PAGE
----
A novel approach to classifying postconcussion symptoms: The application of a new framework to the Post-Concussion Symptom Scale

Victoria C. Merritt, Jessica E. Meyer, Peter A. Arnett

Research output: Contribution to journalArticlepeer-review

34 Scopus citations


Introduction: Self-report measures such as the Post-Concussion Symptom Scale (PCSS) are frequently used during baseline and postconcussion testing to evaluate athletes symptom profiles. However, the common approach of evaluating the total symptom score and/or symptom clusters may not allow for a complete understanding of the nature of athletes symptom reporting patterns. The primary objective of this study was to apply three "global indices of distress" variables, derived from the Symptom Checklist-90-Revised (SCL-90-R) framework, to the PCSS at baseline and postconcussion. We aimed to evaluate the utility of these symptom indices in relation to four PCSS symptom clusters and the total PCSS symptom score. Method: Participants included college athletes evaluated at baseline (N = 846) and postconcussion (N = 86). Athletes underwent neuropsychological testing at both time points, including completion of the PCSS and a paper/pencil and computerized test battery. Eight symptom indices were derived from the PCSS, and a postconcussion neurocognitive composite score was calculated. Results: Results showed that there were significant mean increases from baseline to postconcussion on four of the eight symptom indices evaluated. Furthermore, a significant proportion of athletes showed no change from baseline to postconcussion when evaluating the total symptom score, but showed at least a one standard deviation increase in symptom reporting from baseline to postconcussion when evaluating at least one other symptom index (i.e., a global index of distress or symptom cluster). Finally, the three global indices of distress variables, two of the four symptom clusters, and the total symptom score significantly predicted a postconcussion neurocognitive composite score, such that greater postconcussion symptoms were associated with lower postconcussion neurocognitive performance. Conclusions: These findings suggest that, in addition to evaluating the postconcussion total symptom score, there may be value in examining more specific symptom indices such as the global indices of distress variables and symptom clusters.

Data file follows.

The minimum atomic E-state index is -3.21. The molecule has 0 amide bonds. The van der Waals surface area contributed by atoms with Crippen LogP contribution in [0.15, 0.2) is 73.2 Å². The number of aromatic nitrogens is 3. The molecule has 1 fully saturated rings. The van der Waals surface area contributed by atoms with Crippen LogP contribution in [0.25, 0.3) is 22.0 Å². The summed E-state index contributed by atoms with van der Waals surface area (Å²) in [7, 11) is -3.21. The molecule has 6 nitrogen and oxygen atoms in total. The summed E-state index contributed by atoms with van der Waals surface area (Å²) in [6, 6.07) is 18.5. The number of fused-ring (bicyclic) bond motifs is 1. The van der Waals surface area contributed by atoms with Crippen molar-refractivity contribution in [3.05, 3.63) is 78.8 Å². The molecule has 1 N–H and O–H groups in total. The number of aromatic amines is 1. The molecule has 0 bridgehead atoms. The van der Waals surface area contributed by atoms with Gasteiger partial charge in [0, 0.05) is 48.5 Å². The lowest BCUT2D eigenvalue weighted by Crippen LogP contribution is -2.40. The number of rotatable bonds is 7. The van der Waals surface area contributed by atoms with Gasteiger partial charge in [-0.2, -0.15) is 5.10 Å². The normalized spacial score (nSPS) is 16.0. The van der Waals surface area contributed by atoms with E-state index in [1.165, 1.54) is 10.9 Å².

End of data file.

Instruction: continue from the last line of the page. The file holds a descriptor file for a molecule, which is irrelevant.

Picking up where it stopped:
Original languageEnglish (US)
Pages (from-to)764-775
Number of pages12
JournalJournal of Clinical and Experimental Neuropsychology
Issue number7
StatePublished - Aug 9 2015

All Science Journal Classification (ASJC) codes

  • Clinical Psychology
  • Neurology
  • Clinical Neurology


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